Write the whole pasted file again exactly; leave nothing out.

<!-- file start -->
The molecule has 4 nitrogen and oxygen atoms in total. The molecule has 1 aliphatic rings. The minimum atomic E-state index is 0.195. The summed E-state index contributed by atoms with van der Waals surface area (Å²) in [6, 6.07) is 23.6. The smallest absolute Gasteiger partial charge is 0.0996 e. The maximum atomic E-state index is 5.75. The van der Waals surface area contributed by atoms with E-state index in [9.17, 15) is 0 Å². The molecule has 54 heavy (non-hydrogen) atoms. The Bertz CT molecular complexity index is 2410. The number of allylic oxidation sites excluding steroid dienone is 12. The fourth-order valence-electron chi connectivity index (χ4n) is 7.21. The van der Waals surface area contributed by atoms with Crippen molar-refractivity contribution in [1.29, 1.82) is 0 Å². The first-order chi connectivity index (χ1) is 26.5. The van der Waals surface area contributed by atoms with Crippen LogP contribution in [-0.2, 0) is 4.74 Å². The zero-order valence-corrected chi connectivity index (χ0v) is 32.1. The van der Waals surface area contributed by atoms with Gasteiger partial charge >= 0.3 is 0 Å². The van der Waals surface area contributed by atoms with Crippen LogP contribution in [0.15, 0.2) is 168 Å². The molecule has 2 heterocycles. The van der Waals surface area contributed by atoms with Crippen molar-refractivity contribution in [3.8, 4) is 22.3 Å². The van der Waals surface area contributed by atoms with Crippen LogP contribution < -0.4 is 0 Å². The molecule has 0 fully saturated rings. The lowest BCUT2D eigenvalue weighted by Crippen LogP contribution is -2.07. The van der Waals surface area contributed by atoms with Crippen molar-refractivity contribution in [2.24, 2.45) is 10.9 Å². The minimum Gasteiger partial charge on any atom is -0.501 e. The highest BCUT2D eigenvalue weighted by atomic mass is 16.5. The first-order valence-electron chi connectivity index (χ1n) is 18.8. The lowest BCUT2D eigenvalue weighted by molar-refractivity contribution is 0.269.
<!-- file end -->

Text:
The molecule has 4 nitrogen and oxygen atoms in total. The molecule has 1 aliphatic rings. The minimum atomic E-state index is 0.195. The summed E-state index contributed by atoms with van der Waals surface area (Å²) in [6, 6.07) is 23.6. The smallest absolute Gasteiger partial charge is 0.0996 e. The maximum atomic E-state index is 5.75. The van der Waals surface area contributed by atoms with E-state index in [9.17, 15) is 0 Å². The molecule has 54 heavy (non-hydrogen) atoms. The Bertz CT molecular complexity index is 2410. The number of allylic oxidation sites excluding steroid dienone is 12. The fourth-order valence-electron chi connectivity index (χ4n) is 7.21. The van der Waals surface area contributed by atoms with Crippen molar-refractivity contribution in [1.29, 1.82) is 0 Å². The first-order chi connectivity index (χ1) is 26.5. The van der Waals surface area contributed by atoms with Crippen LogP contribution in [-0.2, 0) is 4.74 Å². The zero-order valence-corrected chi connectivity index (χ0v) is 32.1. The van der Waals surface area contributed by atoms with Gasteiger partial charge >= 0.3 is 0 Å². The van der Waals surface area contributed by atoms with Crippen LogP contribution in [0.15, 0.2) is 168 Å². The molecule has 2 heterocycles. The van der Waals surface area contributed by atoms with Crippen molar-refractivity contribution in [3.8, 4) is 22.3 Å². The van der Waals surface area contributed by atoms with Crippen LogP contribution < -0.4 is 0 Å². The molecule has 0 fully saturated rings. The lowest BCUT2D eigenvalue weighted by Crippen LogP contribution is -2.07. The van der Waals surface area contributed by atoms with Crippen molar-refractivity contribution in [2.24, 2.45) is 10.9 Å². The minimum Gasteiger partial charge on any atom is -0.501 e. The highest BCUT2D eigenvalue weighted by atomic mass is 16.5. The first-order valence-electron chi connectivity index (χ1n) is 18.8. The lowest BCUT2D eigenvalue weighted by molar-refractivity contribution is 0.269.